boxes, among other items necessary to restore Building T to
its pre-loss condition and to bring the building into
compliance with city building codes:
It was obvious that the . . . estimate on which [Travelers
relied] left a lot of damage out. There's holes in the
estimate that are surprising. There are things - there are
parts of the building he just left out. And this is the kind
of stuff that a first-year adjustor would not leave out. This
was a surprise to me. And those errors were duplicated room
after room after room. . . . [W]e agreed on the general work.
Just put the stuff you left out in the estimate.
(Doc. 50-17, p. 17, tr. p. 63; see pp. 17-25, tr.
April 16, 2015, Travelers rejected Cobblestone's demand
for appraisal as premature. (Doc. 45-22, pp. 2-3). Travelers
explained that Cobblestone had not “presented its
formal claim for damages, ” leaving it “unable to
identify any differences that may exist with our offer and
Cobblestone's claim.” (Doc. 45-22, p. 2). On June
9, 2015, The Howarth Group provided Travelers with a proof of
loss and estimate on the fire claim, which reflected a
replacement cost value of $1, 129, 388.57 and an actual cash
value of $993, 861.94. (Doc. 45-23, pp. 2-172). Arthur
Grandinetti prepared the estimate on behalf of The Howarth
Group. (Doc. 45-23, p. 2). One week later, Travelers rejected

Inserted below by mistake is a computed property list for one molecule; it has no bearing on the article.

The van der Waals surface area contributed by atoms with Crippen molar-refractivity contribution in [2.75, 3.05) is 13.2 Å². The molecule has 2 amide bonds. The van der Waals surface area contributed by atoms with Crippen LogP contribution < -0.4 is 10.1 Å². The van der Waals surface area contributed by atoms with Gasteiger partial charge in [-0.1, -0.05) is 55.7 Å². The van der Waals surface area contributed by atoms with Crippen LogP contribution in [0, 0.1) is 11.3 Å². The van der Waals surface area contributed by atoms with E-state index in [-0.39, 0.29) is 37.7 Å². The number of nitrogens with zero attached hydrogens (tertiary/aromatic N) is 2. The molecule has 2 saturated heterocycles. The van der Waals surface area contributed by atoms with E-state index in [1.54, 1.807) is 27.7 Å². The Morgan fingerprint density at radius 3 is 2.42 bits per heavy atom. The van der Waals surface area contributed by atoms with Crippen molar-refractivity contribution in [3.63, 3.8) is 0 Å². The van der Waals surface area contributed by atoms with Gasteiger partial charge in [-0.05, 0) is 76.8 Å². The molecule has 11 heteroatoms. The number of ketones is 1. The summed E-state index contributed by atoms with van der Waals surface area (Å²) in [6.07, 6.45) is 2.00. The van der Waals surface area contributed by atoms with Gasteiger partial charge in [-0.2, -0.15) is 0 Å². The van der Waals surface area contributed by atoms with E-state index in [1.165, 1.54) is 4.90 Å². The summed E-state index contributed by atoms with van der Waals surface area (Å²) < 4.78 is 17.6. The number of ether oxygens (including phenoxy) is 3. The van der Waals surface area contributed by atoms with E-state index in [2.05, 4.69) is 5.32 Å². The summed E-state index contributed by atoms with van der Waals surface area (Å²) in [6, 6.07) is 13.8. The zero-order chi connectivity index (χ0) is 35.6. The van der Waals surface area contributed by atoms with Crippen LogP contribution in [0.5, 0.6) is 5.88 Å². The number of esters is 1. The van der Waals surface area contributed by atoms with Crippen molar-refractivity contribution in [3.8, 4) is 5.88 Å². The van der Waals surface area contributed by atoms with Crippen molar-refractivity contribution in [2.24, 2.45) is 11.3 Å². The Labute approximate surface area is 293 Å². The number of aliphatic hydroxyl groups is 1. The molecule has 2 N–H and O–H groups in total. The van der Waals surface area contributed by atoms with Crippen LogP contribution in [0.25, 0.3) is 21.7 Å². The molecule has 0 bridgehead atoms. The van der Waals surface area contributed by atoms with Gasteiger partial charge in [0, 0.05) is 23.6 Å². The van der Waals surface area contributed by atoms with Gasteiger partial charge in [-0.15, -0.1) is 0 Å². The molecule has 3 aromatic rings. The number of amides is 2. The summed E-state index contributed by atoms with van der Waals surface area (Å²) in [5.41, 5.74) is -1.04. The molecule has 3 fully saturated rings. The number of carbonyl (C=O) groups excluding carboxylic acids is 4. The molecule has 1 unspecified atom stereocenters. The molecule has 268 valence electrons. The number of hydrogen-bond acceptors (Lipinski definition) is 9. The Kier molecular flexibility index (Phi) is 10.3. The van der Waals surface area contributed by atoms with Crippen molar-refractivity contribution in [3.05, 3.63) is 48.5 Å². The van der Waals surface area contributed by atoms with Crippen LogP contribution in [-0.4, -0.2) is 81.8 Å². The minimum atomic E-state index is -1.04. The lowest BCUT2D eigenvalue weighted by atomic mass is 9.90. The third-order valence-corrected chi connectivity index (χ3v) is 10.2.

Mr. Grandinetti's estimate: “we must reject the
proof of loss since we are not in agreement on the amount of
the damages.” (Doc. 45-24, p. 2). Travelers cited the
estimate's omission of an actual cash value and requested
additional information. (Doc. 45-24, p. 2). Cobblestone
denied Travelers's request and insisted on proceeding
with appraisal. (Doc. 45-25, p. 2). On July 6, 2015,
Travelers responded to Cobblestone's request to continue
with appraisal: “we are in agreement to proceed with
the appraisal process at this time. We have retained Harrison
Jones . . . as our appraiser.” (Doc. 45-26, p. 2). On
July 17, 2015, Travelers and Cobblestone formally submitted
the fire claim to appraisal. (Doc. 50-2, p. 2). The parties
mutually agreed to the appointment of Dale Mullin as the
umpire. (Doc. 50-3, p. 2).
the parties engaged in appraisal conversations, Cobblestone
hired an architectural and engineering firm, Bird and
Kamback, LLC, to create plans to rebuild Building T and to
secure bids for the construction. (Doc. 45-27, pp. 37-40).
Cobblestone asserts that it retained Bird and Kamback in an
effort to comply with multiple citations from the City of
Huntsville requiring that Cobblestone either tear down the
damaged building or produce blue prints with plans for
rebuilding. Cobblestone also wanted to “have an
available contractor ready to begin construction once the
umpire awarded damages [through appraisal].” (Doc. 26,
p. 4; see Doc. 26-7, p. 4, ¶¶ 11-12).
Travelers does not dispute that Cobblestone was permitted to